King Biscuit Blues Festival

aka: Arkansas Blues and Heritage Festival

The first weekend in October, the Mississippi River town of Helena-West Helena (Phillips County), about seventy miles southwest of Memphis, Tennessee, becomes a thriving community of blues musicians and their fans, gathered to celebrate the King Biscuit Blues Festival.

The festival grounds now lie along a levee, but during the early years, the festival was held on the back of a flatbed truck in front of an old train depot, which is now a museum and the site of the Delta Cultural Center on Cherry Street. Cherry Street, which parallels the Mississippi River, is a National Historic District and the historic commercial center of the town. What began in 1986 as a one-day event with a crowd of 500 has become a three-day event with more than 100,000 people attending. The festival draws blues enthusiasts from around the nation and around the world. Despite Helena-West Helena’s declining population, hotels and motels have few vacancies on festival weekend.

The festival now sprawls well beyond its initial 1986 boundaries. By 2013, there were six stages. Musicians are booked not only on the main stage but also on ones that include gospel choirs and other groups in addition to artists who perform more traditional Delta blues. One stage is called the Houston Stackhouse Stage in the morning and the Robert Junior Lockwood Stage in the afternoon, each named for a local blues legend. All along Cherry Street are vendors selling their blues-related crafts and food. The festival also hosts a barbecue competition.

The event frequently attracts blues musicians who play on street corners and can be heard throughout the grounds. Scattered among the vendors are artists who manage to plug their amps into a shop’s outlet, allowing them to perform as small crowds gather and people toss coins into hats. Up and down the street, visitors can catch glimpses of well-known blues artists, and perhaps even a politician (Arkansas governor Mike Huckabee frequented the festival and even played bass guitar one year) or a mime troupe. Bicyclists compete in a morning race before the crowds become too large.

The festival’s first day (Thursday) culminates with the announcement of local blues awards given to performers who competed prior to the festival. The festival’s climax is on Saturday night, when a renowned guest artist performs. Longtime King Biscuit Time radio program host Sonny “Sunshine” Payne often hands out the awards to young musicians as well as legendary artists such as Pinetop Perkins, who was a regular, or Sam Carr, who appeared on the King Biscuit Time radio program in its early days. Others have included “T-Model” Ford, Frank Frost, Luther Allison, Big Jack Johnson, John Weston, Billy Lee Riley, Anson Funderburgh, Di Anne Price, and Vickie White. The festival’s climax is on Saturday night, when a renowned guest artist performs.

The festival took its name from the King Biscuit Time radio program until 2005, when the festival’s organizer, the Sonny Boy Blues Society, announced that the name would change to the Arkansas Blues and Heritage Festival because the New York firm that owned the rights to the King Biscuit name wanted too much money for its use. However, in 2010, the management of the festival succeeded in regaining the use of the name.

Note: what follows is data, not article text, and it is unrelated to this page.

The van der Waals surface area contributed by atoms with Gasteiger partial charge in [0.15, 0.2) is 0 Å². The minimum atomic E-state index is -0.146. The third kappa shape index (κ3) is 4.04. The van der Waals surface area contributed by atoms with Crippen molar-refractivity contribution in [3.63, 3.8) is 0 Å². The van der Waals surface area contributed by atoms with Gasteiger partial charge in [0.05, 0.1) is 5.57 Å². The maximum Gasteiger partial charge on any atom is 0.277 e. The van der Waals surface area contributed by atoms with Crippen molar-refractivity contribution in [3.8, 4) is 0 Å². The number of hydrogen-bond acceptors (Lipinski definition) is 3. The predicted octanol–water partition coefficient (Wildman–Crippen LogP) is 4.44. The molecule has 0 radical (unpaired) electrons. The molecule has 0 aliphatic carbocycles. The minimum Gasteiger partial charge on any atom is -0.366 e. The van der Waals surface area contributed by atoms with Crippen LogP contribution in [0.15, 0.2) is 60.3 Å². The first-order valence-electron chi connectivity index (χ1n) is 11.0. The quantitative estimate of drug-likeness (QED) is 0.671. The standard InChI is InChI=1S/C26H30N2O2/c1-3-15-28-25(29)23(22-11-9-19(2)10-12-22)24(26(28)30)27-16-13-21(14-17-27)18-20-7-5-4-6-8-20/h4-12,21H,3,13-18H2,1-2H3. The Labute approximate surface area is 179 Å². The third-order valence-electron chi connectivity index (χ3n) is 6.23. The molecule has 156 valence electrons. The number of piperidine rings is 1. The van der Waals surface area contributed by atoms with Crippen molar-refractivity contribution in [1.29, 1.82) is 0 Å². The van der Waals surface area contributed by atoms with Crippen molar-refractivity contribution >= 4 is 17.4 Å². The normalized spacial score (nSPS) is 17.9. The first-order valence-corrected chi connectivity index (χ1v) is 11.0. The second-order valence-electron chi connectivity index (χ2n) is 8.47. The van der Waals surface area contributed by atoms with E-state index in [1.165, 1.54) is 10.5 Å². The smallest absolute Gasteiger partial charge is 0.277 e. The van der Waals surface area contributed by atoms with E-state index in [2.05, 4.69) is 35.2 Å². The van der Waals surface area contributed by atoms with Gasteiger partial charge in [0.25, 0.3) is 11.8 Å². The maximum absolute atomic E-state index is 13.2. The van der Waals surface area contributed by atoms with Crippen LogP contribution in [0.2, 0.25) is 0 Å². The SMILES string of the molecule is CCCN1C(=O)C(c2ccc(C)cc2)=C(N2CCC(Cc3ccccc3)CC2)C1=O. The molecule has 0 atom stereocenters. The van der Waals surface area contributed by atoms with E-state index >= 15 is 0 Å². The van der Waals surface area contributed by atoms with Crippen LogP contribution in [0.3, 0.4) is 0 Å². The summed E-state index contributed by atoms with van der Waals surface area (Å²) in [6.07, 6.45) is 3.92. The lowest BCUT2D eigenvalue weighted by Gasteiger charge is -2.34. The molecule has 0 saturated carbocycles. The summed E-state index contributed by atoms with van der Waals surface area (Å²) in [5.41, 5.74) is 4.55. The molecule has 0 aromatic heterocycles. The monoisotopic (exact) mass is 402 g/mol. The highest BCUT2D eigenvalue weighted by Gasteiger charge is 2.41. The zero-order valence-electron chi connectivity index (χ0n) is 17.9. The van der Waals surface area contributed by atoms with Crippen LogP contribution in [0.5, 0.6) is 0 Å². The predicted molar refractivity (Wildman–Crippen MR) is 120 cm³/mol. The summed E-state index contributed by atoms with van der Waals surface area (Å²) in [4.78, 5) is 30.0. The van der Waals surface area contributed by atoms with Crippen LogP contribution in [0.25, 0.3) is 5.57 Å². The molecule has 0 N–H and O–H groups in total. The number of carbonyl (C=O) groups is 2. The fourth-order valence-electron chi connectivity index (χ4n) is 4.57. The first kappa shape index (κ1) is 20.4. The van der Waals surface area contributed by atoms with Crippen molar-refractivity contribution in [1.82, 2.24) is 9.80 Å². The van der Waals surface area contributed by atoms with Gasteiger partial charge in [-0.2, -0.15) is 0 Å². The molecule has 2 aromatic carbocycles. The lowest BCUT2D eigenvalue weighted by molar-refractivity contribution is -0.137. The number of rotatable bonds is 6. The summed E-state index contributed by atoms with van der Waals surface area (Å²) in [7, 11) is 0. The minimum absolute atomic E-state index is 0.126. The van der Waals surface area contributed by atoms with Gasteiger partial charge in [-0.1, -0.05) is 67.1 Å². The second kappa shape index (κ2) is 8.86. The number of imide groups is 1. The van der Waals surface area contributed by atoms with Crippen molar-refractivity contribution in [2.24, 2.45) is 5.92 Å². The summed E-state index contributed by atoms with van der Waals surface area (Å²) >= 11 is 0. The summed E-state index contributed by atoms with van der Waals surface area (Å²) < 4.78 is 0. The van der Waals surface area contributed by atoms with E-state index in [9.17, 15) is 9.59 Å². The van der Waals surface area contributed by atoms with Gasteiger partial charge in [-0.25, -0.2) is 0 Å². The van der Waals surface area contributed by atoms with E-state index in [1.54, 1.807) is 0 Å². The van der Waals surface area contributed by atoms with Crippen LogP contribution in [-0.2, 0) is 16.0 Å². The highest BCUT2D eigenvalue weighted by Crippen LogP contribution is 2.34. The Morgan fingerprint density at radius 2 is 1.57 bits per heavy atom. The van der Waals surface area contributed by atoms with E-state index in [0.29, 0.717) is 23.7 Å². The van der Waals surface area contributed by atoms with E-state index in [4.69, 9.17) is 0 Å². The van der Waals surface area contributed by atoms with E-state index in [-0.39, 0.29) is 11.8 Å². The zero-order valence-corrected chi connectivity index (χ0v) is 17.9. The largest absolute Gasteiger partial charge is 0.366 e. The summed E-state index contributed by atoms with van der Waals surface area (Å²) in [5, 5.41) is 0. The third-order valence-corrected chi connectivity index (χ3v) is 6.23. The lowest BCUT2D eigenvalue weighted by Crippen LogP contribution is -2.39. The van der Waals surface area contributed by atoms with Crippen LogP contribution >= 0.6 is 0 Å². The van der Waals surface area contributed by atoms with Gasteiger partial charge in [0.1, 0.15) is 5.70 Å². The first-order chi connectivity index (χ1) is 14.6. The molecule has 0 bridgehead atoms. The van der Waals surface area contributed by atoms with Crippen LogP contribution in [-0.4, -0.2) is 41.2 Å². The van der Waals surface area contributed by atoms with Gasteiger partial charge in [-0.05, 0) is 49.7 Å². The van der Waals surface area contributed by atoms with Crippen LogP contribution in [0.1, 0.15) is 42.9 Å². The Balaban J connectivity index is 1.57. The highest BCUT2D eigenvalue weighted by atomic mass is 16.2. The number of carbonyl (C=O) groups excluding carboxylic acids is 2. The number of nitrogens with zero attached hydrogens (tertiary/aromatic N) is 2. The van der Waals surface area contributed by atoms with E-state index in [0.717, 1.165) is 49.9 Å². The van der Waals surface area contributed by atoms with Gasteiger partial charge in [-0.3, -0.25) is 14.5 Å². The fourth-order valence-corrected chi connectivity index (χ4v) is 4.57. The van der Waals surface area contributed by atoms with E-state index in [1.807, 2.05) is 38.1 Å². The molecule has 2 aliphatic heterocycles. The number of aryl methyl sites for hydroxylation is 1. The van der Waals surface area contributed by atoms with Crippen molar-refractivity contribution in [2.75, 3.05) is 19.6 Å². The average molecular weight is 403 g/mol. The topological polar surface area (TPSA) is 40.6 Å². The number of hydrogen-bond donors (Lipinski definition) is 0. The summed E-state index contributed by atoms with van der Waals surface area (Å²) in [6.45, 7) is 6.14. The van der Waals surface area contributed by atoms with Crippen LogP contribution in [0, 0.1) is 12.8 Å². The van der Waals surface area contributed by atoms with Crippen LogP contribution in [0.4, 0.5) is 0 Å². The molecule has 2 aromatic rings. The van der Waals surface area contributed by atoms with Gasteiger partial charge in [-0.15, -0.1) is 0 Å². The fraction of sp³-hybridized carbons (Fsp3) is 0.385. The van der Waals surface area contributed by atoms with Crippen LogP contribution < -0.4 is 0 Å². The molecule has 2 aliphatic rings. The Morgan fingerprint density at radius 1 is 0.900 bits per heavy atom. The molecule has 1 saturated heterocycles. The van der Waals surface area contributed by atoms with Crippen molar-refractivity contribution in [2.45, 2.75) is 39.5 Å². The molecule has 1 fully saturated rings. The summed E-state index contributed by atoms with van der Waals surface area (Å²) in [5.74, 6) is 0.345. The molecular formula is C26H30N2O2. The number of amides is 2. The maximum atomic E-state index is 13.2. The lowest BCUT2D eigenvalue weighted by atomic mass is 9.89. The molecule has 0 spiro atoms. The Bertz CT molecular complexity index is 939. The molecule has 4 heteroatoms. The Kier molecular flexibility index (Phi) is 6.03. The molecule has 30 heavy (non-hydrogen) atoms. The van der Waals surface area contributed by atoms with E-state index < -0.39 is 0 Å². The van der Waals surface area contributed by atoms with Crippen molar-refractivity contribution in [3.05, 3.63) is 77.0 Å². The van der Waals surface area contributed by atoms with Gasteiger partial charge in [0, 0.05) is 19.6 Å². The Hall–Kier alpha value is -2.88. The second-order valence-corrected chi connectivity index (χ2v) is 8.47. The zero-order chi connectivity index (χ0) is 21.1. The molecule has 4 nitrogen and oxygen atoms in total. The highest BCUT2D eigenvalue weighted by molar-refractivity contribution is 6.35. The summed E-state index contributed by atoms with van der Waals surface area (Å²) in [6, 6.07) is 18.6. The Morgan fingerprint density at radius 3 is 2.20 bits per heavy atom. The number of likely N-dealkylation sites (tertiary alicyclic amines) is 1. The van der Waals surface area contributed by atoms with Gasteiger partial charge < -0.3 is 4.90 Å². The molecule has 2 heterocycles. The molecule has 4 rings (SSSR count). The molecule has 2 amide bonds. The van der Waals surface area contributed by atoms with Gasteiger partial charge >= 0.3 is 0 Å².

In the early twenty-first century, the festival began including panel discussions on the importance of the blues and the role radio has played in it. In 2001, the Delta Cultural Center hosted such a panel, which was scheduled just before Payne’s program. At the cultural center, visitors may view a film loop that includes parts of past festivals while hearing Payne interviewing a guest or playing a song on his program. His radio booth at the Delta Cultural Center is partitioned off from passersby, but the live show is easily accessible to guests.

In addition to storms and occasional equipment failure, each year brings a surprise or two. In 1998, Huckabee, a Baptist minister, married a couple on the main stage a year after they had met at the previous year’s festival. During another festival, a strong wind knocked over a huge inflated Budweiser can next to the main stage, which organizers repaired as thousands watched. In 1996, Luther Allison continued playing as he left the main stage and meandered up and down the levee, wirelessly amplifying his guitar licks while photographers snapped pictures and the crowd went wild.

The festival attracts people from all walks of life. Despite changes in the music and the occasional non-traditional sound, as Payne once said, “Sooner or later they all come back to it.”

For additional information:
Fuhr, LeDawn Lee. “Delta Sources and Resources: King Biscuit Blues Festival.” Arkansas Review: A Journal of Delta Studies 49 (August 2018): 134–136.

King Biscuit Blues Festival. (accessed November 11, 2021).

Koon, David. “Fighting over a ‘Biscuit.’” Arkansas Times, February 23, 2006.

Rotenstein, David S. “The Helena Blues: Cultural Tourism and African-American Folk Music.” Southern Folklore 49 (Summer 1992): 133–146.

Webb, Robert Fry. “We Are the Blues: Individual and Communal Performances of the King Biscuit Tradition.” PhD diss., Florida State University, 2010.

Richard Allen Burns
Arkansas State University


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